From the Foreword of "The New World Translation of the Holy Scriptures"
*** Rbi8 p. 5 Foreword ***
IT IS a very responsible thing to translate the Holy Scriptures from their original languages of Hebrew, Aramaic and Greek into modern speech. Translating the Holy Scriptures means rendering into another language the thoughts and sayings of Jehovah God, the heavenly Author of this sacred library of sixty-six books that holy men of long ago were inspired to write down for our benefit today.
That is a very sobering thought. The translators of this work, who fear and love the Divine Author of the Holy Scriptures, feel toward Him a special responsibility to transmit his thoughts and declarations as accurately as possible. They also feel a responsibility toward the searching readers who depend upon a translation of the inspired Word of the Most High God for their everlasting salvation.
It was with such a sense of solemn responsibility that over the course of many years this committee of dedicated men have produced the New World Translation of the Holy Scriptures. The entire work was originally released in six volumes, from 1950 to 1960. From the start it was the desire of the translators to have all these volumes brought together into one book, inasmuch as the Holy Scriptures are in actuality one book by the One Author. While the original volumes contained marginal references and footnotes, the revised one-volume edition, released in 1961, contained neither footnotes nor marginal references. A second revision was released in 1970 and a third revision with footnotes followed in 1971. In 1969 the committee released The Kingdom Interlinear Translation of the Greek Scriptures, which presented under the Greek text revised by Westcott and Hort (1948 Reprint) a literal word-for-word translation into English. During the past 34 years the New World Translation has been translated in part or in its entirety into ten other languages, with a total printing and distribution surpassing 39 million.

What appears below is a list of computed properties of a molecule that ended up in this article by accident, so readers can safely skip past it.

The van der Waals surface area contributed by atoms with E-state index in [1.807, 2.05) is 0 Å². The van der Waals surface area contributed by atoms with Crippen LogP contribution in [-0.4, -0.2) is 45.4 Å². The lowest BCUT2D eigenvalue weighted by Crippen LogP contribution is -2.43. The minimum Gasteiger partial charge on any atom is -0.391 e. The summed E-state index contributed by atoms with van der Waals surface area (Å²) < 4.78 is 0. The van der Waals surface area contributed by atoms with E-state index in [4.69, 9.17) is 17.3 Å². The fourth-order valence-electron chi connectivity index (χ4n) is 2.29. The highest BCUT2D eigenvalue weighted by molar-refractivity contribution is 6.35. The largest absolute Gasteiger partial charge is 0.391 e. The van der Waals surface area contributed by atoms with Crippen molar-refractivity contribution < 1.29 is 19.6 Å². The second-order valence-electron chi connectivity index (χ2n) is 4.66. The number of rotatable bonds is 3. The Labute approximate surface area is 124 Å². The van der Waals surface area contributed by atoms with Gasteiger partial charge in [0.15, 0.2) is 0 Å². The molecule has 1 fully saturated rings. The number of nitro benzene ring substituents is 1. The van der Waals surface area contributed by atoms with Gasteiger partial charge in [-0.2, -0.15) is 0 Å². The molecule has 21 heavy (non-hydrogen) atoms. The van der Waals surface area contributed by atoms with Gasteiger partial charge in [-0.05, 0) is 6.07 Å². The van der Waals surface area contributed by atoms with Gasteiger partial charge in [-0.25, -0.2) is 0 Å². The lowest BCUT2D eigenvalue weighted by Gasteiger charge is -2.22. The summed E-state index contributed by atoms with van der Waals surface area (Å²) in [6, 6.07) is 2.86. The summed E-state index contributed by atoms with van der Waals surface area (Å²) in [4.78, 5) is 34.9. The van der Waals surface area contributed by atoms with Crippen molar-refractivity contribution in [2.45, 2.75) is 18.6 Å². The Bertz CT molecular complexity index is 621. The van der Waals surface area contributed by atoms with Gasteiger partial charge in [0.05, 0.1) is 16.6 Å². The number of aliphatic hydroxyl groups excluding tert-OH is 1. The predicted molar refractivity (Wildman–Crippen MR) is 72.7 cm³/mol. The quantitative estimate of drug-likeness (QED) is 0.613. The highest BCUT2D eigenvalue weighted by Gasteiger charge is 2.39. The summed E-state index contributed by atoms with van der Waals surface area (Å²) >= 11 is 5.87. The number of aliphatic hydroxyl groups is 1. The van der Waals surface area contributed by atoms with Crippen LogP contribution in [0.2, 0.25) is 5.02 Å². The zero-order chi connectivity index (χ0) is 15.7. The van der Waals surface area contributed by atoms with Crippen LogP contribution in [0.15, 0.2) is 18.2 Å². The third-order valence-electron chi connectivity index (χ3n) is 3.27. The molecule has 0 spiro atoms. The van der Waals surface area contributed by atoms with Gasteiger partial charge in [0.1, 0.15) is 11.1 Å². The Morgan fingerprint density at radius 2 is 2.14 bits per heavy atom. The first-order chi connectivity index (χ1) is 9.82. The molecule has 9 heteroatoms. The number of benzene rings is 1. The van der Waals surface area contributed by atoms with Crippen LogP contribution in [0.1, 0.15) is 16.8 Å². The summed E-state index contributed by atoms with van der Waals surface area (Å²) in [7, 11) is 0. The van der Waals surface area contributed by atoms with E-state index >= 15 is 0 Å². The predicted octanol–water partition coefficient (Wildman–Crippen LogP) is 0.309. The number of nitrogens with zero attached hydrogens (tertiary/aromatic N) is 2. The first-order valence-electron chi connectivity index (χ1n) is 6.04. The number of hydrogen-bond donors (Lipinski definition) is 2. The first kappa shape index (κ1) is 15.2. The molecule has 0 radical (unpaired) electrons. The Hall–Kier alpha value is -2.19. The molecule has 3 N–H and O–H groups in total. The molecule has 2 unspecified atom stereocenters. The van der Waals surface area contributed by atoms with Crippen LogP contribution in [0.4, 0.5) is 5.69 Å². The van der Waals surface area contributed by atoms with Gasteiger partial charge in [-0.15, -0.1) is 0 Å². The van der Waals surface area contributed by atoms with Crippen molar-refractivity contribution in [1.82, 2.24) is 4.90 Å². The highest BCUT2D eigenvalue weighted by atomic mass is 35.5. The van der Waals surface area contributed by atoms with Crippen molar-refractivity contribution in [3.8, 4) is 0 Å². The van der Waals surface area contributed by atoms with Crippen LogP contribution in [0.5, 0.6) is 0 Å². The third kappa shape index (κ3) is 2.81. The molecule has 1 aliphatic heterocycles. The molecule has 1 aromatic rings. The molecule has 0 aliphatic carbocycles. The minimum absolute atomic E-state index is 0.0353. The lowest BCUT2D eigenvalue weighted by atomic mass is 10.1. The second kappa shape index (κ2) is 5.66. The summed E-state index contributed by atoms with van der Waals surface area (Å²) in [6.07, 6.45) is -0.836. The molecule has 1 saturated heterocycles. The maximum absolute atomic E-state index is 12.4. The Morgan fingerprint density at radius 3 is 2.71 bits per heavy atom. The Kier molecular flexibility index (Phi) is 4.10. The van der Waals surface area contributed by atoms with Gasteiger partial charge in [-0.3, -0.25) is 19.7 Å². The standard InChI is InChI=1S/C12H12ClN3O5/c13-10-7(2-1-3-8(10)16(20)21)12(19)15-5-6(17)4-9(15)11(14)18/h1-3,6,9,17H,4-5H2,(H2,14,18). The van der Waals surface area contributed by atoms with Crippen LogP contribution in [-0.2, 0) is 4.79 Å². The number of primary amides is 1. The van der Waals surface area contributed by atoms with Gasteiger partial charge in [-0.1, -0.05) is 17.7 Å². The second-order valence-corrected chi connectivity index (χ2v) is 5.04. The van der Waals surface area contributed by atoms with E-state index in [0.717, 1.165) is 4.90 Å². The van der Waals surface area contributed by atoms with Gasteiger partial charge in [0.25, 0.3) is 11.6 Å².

This new edition is not just a refinement of the translated text beyond its already previous revisions, but it offers a complete updating and revision of the footnote apparatus and marginal (cross) references that were initially presented in English, from 1950 to 1960.
For information as to the features of this revised edition and the service it can render to the users, we refer you to the Introduction. This 1984 revision has been released by us to the Watch Tower Bible and Tract Society of Pennsylvania for printing, translation into other leading languages and distribution. We thus make it available with a deep sense of gratitude to the Divine Author of the Holy Scriptures, who has so privileged us and in whose spirit we have trusted in producing this revision. We pray for his blessing upon those who use this translation for spiritual advancement.
January 1, 1984, New York, N.Y.
And from the introduction:
*** Rbi8 pp. 6-7 Introduction ***
THE TRANSLATION INTO ENGLISH
METHOD: Since the Bible sets forth the sacred will of the Sovereign Lord of the universe, it would be a great indignity, indeed an affront to his majesty and authority, to omit or hide his unique divine name, which plainly occurs in the Hebrew text nearly 7,000 times as( יהוה YHWH). Therefore, the foremost feature of this translation is the restoration of the divine name to its rightful place in the English text. It has been done, using the commonly accepted English form “Jehovah” 6,973 times in the Hebrew Scriptures and 237 times in the Christian Greek Scriptures. For a detailed study of this matter, see App 1A-1D.